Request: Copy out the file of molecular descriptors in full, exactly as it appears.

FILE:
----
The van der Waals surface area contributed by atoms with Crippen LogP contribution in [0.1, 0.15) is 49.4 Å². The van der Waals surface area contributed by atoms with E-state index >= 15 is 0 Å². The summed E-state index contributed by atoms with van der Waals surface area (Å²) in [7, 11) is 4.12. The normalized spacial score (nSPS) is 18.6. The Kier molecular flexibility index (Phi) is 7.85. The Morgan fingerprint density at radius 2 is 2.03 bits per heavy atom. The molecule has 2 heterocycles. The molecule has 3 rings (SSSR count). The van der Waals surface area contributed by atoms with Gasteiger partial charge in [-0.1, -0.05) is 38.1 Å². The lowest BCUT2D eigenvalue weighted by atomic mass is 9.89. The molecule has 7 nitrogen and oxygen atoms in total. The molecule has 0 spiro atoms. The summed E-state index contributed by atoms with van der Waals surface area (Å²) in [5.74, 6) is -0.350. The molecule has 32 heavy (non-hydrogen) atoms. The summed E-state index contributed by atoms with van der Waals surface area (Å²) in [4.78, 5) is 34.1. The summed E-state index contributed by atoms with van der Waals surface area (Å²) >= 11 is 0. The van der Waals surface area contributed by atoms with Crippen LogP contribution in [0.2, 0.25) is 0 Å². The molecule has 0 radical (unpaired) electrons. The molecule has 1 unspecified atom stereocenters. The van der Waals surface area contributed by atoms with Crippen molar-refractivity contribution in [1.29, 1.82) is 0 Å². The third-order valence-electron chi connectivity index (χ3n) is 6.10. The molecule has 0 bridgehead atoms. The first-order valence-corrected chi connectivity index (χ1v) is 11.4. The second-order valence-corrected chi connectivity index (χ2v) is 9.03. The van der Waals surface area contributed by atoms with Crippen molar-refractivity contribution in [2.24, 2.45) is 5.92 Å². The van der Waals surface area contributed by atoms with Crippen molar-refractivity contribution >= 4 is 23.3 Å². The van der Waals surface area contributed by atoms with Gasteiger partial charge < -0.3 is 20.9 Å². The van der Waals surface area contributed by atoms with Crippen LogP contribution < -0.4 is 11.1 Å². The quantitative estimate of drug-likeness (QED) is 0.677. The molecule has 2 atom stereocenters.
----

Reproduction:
The van der Waals surface area contributed by atoms with Crippen LogP contribution in [0.1, 0.15) is 49.4 Å². The van der Waals surface area contributed by atoms with E-state index >= 15 is 0 Å². The summed E-state index contributed by atoms with van der Waals surface area (Å²) in [7, 11) is 4.12. The normalized spacial score (nSPS) is 18.6. The Kier molecular flexibility index (Phi) is 7.85. The Morgan fingerprint density at radius 2 is 2.03 bits per heavy atom. The molecule has 2 heterocycles. The molecule has 3 rings (SSSR count). The van der Waals surface area contributed by atoms with Gasteiger partial charge in [-0.1, -0.05) is 38.1 Å². The lowest BCUT2D eigenvalue weighted by atomic mass is 9.89. The molecule has 7 nitrogen and oxygen atoms in total. The molecule has 0 spiro atoms. The summed E-state index contributed by atoms with van der Waals surface area (Å²) in [5.74, 6) is -0.350. The molecule has 32 heavy (non-hydrogen) atoms. The summed E-state index contributed by atoms with van der Waals surface area (Å²) in [4.78, 5) is 34.1. The summed E-state index contributed by atoms with van der Waals surface area (Å²) >= 11 is 0. The van der Waals surface area contributed by atoms with Crippen LogP contribution in [0.2, 0.25) is 0 Å². The molecule has 0 radical (unpaired) electrons. The molecule has 1 unspecified atom stereocenters. The van der Waals surface area contributed by atoms with Crippen molar-refractivity contribution in [1.29, 1.82) is 0 Å². The third-order valence-electron chi connectivity index (χ3n) is 6.10. The molecule has 0 bridgehead atoms. The first-order valence-corrected chi connectivity index (χ1v) is 11.4. The second-order valence-corrected chi connectivity index (χ2v) is 9.03. The van der Waals surface area contributed by atoms with Crippen molar-refractivity contribution in [2.24, 2.45) is 5.92 Å². The van der Waals surface area contributed by atoms with Crippen molar-refractivity contribution >= 4 is 23.3 Å². The van der Waals surface area contributed by atoms with Gasteiger partial charge < -0.3 is 20.9 Å². The van der Waals surface area contributed by atoms with Crippen LogP contribution < -0.4 is 11.1 Å². The quantitative estimate of drug-likeness (QED) is 0.677. The molecule has 2 atom stereocenters.